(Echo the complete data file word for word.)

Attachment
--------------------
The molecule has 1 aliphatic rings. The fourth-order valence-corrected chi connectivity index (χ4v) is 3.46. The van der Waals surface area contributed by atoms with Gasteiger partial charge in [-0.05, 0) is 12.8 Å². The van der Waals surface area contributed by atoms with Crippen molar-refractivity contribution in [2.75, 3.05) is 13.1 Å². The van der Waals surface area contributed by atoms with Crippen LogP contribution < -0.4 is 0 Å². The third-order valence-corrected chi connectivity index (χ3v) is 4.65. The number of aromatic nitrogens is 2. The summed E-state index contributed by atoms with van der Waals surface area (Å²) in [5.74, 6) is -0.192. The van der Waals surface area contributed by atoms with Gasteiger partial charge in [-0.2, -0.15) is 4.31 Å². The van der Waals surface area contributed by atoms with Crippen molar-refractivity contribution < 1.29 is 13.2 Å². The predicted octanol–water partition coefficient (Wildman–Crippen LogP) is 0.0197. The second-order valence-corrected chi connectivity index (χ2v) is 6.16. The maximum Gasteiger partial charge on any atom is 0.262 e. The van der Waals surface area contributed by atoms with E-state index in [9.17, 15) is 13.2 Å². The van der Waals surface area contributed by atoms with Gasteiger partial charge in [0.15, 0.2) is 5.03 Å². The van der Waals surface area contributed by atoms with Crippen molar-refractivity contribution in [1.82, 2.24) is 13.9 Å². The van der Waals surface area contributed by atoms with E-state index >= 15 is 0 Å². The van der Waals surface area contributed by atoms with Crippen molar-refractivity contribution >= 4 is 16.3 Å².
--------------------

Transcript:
The molecule has 1 aliphatic rings. The fourth-order valence-corrected chi connectivity index (χ4v) is 3.46. The van der Waals surface area contributed by atoms with Gasteiger partial charge in [-0.05, 0) is 12.8 Å². The van der Waals surface area contributed by atoms with Crippen molar-refractivity contribution in [2.75, 3.05) is 13.1 Å². The van der Waals surface area contributed by atoms with Crippen LogP contribution < -0.4 is 0 Å². The third-order valence-corrected chi connectivity index (χ3v) is 4.65. The number of aromatic nitrogens is 2. The summed E-state index contributed by atoms with van der Waals surface area (Å²) in [5.74, 6) is -0.192. The van der Waals surface area contributed by atoms with Gasteiger partial charge in [-0.2, -0.15) is 4.31 Å². The van der Waals surface area contributed by atoms with Crippen molar-refractivity contribution < 1.29 is 13.2 Å². The predicted octanol–water partition coefficient (Wildman–Crippen LogP) is 0.0197. The second-order valence-corrected chi connectivity index (χ2v) is 6.16. The maximum Gasteiger partial charge on any atom is 0.262 e. The van der Waals surface area contributed by atoms with E-state index in [9.17, 15) is 13.2 Å². The van der Waals surface area contributed by atoms with Gasteiger partial charge in [0.15, 0.2) is 5.03 Å². The van der Waals surface area contributed by atoms with Crippen molar-refractivity contribution in [1.82, 2.24) is 13.9 Å². The van der Waals surface area contributed by atoms with E-state index >= 15 is 0 Å². The van der Waals surface area contributed by atoms with Crippen molar-refractivity contribution >= 4 is 16.3 Å².